Chan Venh (John) Lam

Job title: 
Class of 2024
2024 John Gardner Fellowship
2023 Democracy Camp in DC Student Director
2022 Democracy Camp in DC

Chan Venh (John) Lam, a first-generation Chinese-America from Sacramento, California, has embarked on a remarkable journey of resilience and advocacy. After spending 16 years incarcerated, Chan's path took a transformative turn when his sentence was commuted by Governor Brown in 2018, igniting a passion for social justice that continues to drive his advocacy efforts today.

Throughout his time behind bars, he played a pivotal role in shaping legislative change, collaborating with Human Rights Watch and the Anti-Recidivism Coalition to advocate for juvenile justice reform. He led discussions at San Quentin State Prison with Senator Loni Hancock, mobilized inmates' families to call lawmakers and helped get out the vote by dispersing information within the prison. His efforts helped secure the passage of groundbreaking state legislation that granted juvenile offenders greater opportunities for parole and rehabilitation. 

While in prison, Chan completed six Associate Degrees: American Studies, Arts and Humanities, Business, Social and Behavioral Science, Sociology, and Science and Mathematics. After getting out of prison, Chan completed the Justice Through Code Certificate Program at University of Columbia, where he received instruction in Python, HTML, CSS, and Javascript and participated in intensive job training sessions.

In Fall 2022, Chan enrolled at UC Berkeley and worked on applying what he was learning in his political science and public policy classes to the issue of juvenile justice. At the Goldman School of Public Policy’s Possibility Lab, Chan served as an Undergraduate Research Fellow, supporting initiatives to empower incarcerated individuals to vote. He also consulted with the San Francisco District Attorney's Office's Safety and Justice Initiative and the San Francisco District Attorney’s office on how to improve the use of alternative sentencing options, increase housing for individuals returning home from prison, and move toward decarceration in general.

During his time at UC Berkeley, Chan has also distinguished himself as a Washington D.C. Democracy Camp Student Director, Underground Scholars Policy Fellow, and COP 27 UC Berkeley Delegate to Egypt. As a Democracy Camp Student Director, Chan worked with the leaders of the Matsui Center for Politics and Public Service to guide a group of undergraduates on a week-long public service field trip to Washington D.C. As an Underground Scholars Policy Fellow, Chan was part of a team helping to secure $4,000,000 of funding to support the work of formerly incarcerated students throughout California, in addition to helping pass Senate Bill 990, a law that allows parolees to transfer their parole to a place where they have a better job or education opportunities.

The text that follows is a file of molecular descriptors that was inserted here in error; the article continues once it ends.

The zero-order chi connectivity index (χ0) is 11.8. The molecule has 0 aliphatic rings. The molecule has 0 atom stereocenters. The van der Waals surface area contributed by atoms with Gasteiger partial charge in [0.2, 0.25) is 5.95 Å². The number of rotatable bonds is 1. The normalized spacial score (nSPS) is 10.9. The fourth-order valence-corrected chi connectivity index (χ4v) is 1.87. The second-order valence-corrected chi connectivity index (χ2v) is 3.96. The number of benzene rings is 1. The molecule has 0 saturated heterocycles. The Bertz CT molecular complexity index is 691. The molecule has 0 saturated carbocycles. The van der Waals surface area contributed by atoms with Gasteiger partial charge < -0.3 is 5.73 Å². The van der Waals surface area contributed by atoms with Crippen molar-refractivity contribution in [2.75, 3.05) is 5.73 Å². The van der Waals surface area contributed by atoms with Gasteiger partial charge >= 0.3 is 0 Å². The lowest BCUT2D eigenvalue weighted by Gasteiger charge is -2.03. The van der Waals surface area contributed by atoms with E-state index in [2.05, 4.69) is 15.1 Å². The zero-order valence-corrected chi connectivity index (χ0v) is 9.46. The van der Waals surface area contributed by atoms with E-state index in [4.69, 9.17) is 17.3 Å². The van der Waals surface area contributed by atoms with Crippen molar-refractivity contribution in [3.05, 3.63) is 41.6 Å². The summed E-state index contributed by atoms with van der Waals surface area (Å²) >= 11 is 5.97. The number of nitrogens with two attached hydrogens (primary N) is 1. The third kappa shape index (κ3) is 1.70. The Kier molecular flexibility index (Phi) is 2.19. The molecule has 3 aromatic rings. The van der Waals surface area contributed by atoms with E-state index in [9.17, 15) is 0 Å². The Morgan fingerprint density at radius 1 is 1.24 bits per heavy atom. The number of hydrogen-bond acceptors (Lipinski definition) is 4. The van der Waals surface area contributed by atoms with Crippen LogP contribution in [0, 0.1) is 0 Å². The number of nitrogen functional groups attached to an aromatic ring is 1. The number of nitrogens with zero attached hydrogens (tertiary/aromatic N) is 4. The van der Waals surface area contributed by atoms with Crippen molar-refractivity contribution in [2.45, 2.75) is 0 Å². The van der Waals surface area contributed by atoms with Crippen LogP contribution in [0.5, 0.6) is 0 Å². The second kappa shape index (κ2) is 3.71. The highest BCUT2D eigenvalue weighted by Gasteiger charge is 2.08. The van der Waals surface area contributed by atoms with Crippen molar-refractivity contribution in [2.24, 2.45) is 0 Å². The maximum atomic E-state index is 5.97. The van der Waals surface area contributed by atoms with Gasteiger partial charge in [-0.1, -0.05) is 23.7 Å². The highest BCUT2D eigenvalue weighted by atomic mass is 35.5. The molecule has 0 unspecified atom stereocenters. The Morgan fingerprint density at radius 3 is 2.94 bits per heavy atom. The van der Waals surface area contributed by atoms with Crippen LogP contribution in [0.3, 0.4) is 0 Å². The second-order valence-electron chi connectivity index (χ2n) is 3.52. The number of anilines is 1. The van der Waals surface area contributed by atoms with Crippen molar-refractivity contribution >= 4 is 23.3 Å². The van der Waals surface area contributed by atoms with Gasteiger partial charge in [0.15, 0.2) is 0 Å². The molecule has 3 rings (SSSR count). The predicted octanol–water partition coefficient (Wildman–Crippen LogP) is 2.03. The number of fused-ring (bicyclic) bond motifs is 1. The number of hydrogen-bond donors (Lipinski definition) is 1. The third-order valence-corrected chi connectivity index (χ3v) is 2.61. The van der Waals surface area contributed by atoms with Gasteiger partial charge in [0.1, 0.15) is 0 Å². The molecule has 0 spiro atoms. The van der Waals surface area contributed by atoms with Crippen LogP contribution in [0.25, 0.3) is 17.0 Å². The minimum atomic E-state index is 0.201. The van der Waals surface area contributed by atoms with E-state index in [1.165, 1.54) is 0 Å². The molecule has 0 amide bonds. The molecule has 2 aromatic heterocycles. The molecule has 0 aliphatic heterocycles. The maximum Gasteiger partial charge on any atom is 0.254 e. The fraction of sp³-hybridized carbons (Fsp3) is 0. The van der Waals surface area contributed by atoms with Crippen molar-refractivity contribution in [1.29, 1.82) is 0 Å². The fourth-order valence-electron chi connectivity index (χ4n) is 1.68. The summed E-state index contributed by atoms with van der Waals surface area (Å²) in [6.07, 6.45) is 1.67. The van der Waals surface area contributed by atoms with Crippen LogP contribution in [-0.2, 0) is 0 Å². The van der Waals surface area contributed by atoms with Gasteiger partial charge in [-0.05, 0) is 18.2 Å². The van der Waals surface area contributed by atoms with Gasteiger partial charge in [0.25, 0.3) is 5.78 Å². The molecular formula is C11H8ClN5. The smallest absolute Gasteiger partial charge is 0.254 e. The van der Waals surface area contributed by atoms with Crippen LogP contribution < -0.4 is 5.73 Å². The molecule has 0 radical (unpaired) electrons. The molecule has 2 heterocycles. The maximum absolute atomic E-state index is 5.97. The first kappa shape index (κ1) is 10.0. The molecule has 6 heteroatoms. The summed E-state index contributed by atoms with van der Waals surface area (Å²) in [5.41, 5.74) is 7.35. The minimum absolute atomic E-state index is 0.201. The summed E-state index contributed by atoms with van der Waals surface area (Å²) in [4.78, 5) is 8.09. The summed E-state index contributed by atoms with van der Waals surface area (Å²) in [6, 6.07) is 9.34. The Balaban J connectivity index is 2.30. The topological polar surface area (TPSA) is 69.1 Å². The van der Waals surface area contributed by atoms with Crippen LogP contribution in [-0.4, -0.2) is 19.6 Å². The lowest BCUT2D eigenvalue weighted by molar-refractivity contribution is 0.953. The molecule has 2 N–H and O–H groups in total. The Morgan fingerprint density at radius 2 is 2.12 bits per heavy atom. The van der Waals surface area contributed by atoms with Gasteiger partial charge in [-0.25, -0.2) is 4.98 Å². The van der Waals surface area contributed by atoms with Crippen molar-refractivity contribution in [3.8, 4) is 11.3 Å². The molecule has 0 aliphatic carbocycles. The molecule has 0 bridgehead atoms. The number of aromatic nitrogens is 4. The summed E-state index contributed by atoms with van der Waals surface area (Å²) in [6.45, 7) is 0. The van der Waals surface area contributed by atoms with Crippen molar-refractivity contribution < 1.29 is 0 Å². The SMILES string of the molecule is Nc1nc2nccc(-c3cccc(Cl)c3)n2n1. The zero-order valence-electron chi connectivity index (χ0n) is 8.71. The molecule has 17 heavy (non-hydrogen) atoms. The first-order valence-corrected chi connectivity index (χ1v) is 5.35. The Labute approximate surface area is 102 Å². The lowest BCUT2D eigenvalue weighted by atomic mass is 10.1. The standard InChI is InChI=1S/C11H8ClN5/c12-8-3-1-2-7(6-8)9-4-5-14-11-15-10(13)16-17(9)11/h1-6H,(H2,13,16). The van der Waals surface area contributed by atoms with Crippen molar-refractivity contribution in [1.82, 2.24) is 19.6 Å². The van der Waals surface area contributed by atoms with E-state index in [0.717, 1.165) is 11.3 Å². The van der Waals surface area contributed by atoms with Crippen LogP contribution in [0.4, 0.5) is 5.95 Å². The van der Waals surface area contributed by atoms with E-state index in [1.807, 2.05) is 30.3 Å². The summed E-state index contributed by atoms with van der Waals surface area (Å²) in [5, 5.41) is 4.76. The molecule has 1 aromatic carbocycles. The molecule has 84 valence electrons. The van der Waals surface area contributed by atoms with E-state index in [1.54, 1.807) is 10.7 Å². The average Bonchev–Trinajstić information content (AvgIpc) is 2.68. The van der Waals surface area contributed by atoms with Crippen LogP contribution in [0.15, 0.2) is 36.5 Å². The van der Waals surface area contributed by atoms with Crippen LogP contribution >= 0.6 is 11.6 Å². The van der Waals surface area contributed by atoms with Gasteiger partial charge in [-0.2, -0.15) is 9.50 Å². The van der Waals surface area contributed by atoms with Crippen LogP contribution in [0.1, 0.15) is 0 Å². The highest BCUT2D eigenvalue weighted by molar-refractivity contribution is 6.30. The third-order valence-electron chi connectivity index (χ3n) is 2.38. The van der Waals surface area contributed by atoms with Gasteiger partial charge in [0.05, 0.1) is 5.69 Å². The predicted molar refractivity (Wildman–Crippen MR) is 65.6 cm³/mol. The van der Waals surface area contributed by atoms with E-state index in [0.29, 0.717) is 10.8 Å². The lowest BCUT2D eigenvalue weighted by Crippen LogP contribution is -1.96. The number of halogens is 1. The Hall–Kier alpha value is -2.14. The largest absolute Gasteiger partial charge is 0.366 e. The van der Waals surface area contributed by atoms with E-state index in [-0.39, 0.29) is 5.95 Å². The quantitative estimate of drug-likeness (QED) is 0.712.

For his commitment to public service, Chan has been awarded the Cal Alumni Association Leadership Award, Peter E. Haas Public Service Leaders Award, the Achievement Award, the Marco Antonio Firebaugh Scholarship. The UC Berkeley Division of Equity and Inclusion selected John to serve on the Asian American and Pacific Islander Standing Committee. For his scholarly pursuits, Chan was named a Miller Scholar and was selected to be a prestigious Haas Scholar, where he received funding to support his research on the leadership barriers encountered by formerly incarcerated individuals. He also received the Mt. Tamalpais 10,000 degree Scholarship in 2022-2023 and 2023-2024.

Outside of UC Berkeley, Chan works as a Special Projects Assistant at the Asian Prisoner Support Committee, where he leads a reentry program that provides community based projects for prisoners to work on while learning professional skills and networking with community based organizations. Additionally, his tenure as an Addiction Counselor at Options Recovery Services showcases his dedication to supporting individuals battling addiction through personalized treatment plans and therapy sessions. Chan also remains deeply rooted in his community, engaging in initiatives that uplift underprivileged high school students through the Asian Pacific Islander Mobilize Leadership Program.

As a John Gardner Public Service Fellow, Chan hopes to find a placement with an organization that focuses on providing housing to formerly incarcerated students in higher education and to work with a mentor who can help him expand his network and develop his policy skills.  

Research interests: 

Major(s): Political Science